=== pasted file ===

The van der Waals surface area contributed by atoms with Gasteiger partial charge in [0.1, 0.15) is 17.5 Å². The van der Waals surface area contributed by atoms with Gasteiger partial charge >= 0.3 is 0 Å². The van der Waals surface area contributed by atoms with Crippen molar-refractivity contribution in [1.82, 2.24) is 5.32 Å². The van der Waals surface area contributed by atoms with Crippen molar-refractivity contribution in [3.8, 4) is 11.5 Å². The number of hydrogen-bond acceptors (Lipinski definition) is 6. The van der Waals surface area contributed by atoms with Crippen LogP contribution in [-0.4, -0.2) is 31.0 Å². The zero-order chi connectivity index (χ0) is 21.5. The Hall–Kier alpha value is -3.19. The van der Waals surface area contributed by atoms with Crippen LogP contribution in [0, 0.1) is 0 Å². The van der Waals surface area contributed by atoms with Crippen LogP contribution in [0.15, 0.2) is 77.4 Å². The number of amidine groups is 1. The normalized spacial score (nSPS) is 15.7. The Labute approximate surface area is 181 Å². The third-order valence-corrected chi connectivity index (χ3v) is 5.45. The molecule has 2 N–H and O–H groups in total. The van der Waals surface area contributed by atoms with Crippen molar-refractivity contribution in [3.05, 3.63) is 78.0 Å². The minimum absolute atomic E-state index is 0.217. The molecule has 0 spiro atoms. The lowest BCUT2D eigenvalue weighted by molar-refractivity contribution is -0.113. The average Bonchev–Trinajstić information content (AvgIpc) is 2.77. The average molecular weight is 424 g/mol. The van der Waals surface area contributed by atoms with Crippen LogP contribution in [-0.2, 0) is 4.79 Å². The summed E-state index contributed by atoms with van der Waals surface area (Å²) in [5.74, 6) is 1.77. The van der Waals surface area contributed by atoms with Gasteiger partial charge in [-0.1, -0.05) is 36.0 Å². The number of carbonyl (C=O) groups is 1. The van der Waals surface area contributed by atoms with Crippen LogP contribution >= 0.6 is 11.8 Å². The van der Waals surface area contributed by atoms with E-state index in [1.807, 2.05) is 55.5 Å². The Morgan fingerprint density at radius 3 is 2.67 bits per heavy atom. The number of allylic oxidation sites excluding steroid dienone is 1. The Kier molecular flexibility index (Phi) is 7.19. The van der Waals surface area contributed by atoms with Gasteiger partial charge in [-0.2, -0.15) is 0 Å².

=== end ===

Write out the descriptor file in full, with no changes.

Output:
The van der Waals surface area contributed by atoms with Gasteiger partial charge in [0.1, 0.15) is 17.5 Å². The van der Waals surface area contributed by atoms with Gasteiger partial charge >= 0.3 is 0 Å². The van der Waals surface area contributed by atoms with Crippen molar-refractivity contribution in [1.82, 2.24) is 5.32 Å². The van der Waals surface area contributed by atoms with Crippen molar-refractivity contribution in [3.8, 4) is 11.5 Å². The number of hydrogen-bond acceptors (Lipinski definition) is 6. The van der Waals surface area contributed by atoms with Crippen LogP contribution in [-0.4, -0.2) is 31.0 Å². The zero-order chi connectivity index (χ0) is 21.5. The Hall–Kier alpha value is -3.19. The van der Waals surface area contributed by atoms with Crippen LogP contribution in [0, 0.1) is 0 Å². The van der Waals surface area contributed by atoms with Crippen LogP contribution in [0.15, 0.2) is 77.4 Å². The number of amidine groups is 1. The normalized spacial score (nSPS) is 15.7. The Labute approximate surface area is 181 Å². The third-order valence-corrected chi connectivity index (χ3v) is 5.45. The molecule has 2 N–H and O–H groups in total. The van der Waals surface area contributed by atoms with Crippen molar-refractivity contribution in [3.05, 3.63) is 78.0 Å². The minimum absolute atomic E-state index is 0.217. The molecule has 0 spiro atoms. The lowest BCUT2D eigenvalue weighted by molar-refractivity contribution is -0.113. The average Bonchev–Trinajstić information content (AvgIpc) is 2.77. The average molecular weight is 424 g/mol. The van der Waals surface area contributed by atoms with Crippen LogP contribution in [-0.2, 0) is 4.79 Å². The summed E-state index contributed by atoms with van der Waals surface area (Å²) in [5.74, 6) is 1.77. The van der Waals surface area contributed by atoms with Gasteiger partial charge in [-0.1, -0.05) is 36.0 Å². The number of carbonyl (C=O) groups is 1. The van der Waals surface area contributed by atoms with Crippen LogP contribution >= 0.6 is 11.8 Å². The van der Waals surface area contributed by atoms with E-state index in [1.807, 2.05) is 55.5 Å². The Morgan fingerprint density at radius 3 is 2.67 bits per heavy atom. The number of allylic oxidation sites excluding steroid dienone is 1. The Kier molecular flexibility index (Phi) is 7.19. The van der Waals surface area contributed by atoms with Gasteiger partial charge in [-0.2, -0.15) is 0 Å².